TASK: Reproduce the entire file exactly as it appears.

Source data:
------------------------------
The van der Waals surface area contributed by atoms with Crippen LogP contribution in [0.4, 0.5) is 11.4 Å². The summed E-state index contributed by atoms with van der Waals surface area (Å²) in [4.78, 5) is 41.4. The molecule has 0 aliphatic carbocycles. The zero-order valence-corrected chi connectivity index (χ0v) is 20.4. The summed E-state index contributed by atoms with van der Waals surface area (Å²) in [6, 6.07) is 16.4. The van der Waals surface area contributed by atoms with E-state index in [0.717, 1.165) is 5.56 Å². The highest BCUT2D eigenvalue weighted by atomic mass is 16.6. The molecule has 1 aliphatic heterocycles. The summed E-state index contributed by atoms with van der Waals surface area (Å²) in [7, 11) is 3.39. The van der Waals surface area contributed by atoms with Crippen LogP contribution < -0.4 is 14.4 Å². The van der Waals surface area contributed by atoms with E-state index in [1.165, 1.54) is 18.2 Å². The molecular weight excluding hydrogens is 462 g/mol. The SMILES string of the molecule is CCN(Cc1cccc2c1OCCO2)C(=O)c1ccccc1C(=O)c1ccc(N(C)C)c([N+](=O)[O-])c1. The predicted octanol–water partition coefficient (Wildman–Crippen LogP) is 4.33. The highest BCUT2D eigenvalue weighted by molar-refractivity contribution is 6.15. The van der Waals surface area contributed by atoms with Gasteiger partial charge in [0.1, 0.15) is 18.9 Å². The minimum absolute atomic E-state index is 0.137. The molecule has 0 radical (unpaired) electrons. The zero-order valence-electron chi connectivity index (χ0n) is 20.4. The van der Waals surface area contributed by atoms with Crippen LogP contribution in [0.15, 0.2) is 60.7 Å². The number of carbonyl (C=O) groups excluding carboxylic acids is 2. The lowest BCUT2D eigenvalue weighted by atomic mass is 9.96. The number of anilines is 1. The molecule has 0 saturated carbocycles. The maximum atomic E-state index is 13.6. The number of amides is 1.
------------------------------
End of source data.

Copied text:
The van der Waals surface area contributed by atoms with Crippen LogP contribution in [0.4, 0.5) is 11.4 Å². The summed E-state index contributed by atoms with van der Waals surface area (Å²) in [4.78, 5) is 41.4. The molecule has 0 aliphatic carbocycles. The zero-order valence-corrected chi connectivity index (χ0v) is 20.4. The summed E-state index contributed by atoms with van der Waals surface area (Å²) in [6, 6.07) is 16.4. The van der Waals surface area contributed by atoms with E-state index in [0.717, 1.165) is 5.56 Å². The highest BCUT2D eigenvalue weighted by atomic mass is 16.6. The molecule has 1 aliphatic heterocycles. The summed E-state index contributed by atoms with van der Waals surface area (Å²) in [7, 11) is 3.39. The van der Waals surface area contributed by atoms with Crippen LogP contribution < -0.4 is 14.4 Å². The van der Waals surface area contributed by atoms with E-state index in [1.165, 1.54) is 18.2 Å². The molecular weight excluding hydrogens is 462 g/mol. The SMILES string of the molecule is CCN(Cc1cccc2c1OCCO2)C(=O)c1ccccc1C(=O)c1ccc(N(C)C)c([N+](=O)[O-])c1. The predicted octanol–water partition coefficient (Wildman–Crippen LogP) is 4.33. The highest BCUT2D eigenvalue weighted by molar-refractivity contribution is 6.15. The van der Waals surface area contributed by atoms with Gasteiger partial charge in [0.1, 0.15) is 18.9 Å². The minimum absolute atomic E-state index is 0.137. The molecule has 0 radical (unpaired) electrons. The zero-order valence-electron chi connectivity index (χ0n) is 20.4. The van der Waals surface area contributed by atoms with Crippen LogP contribution in [0.15, 0.2) is 60.7 Å². The number of carbonyl (C=O) groups excluding carboxylic acids is 2. The lowest BCUT2D eigenvalue weighted by atomic mass is 9.96. The number of anilines is 1. The molecule has 0 saturated carbocycles. The maximum atomic E-state index is 13.6. The number of amides is 1.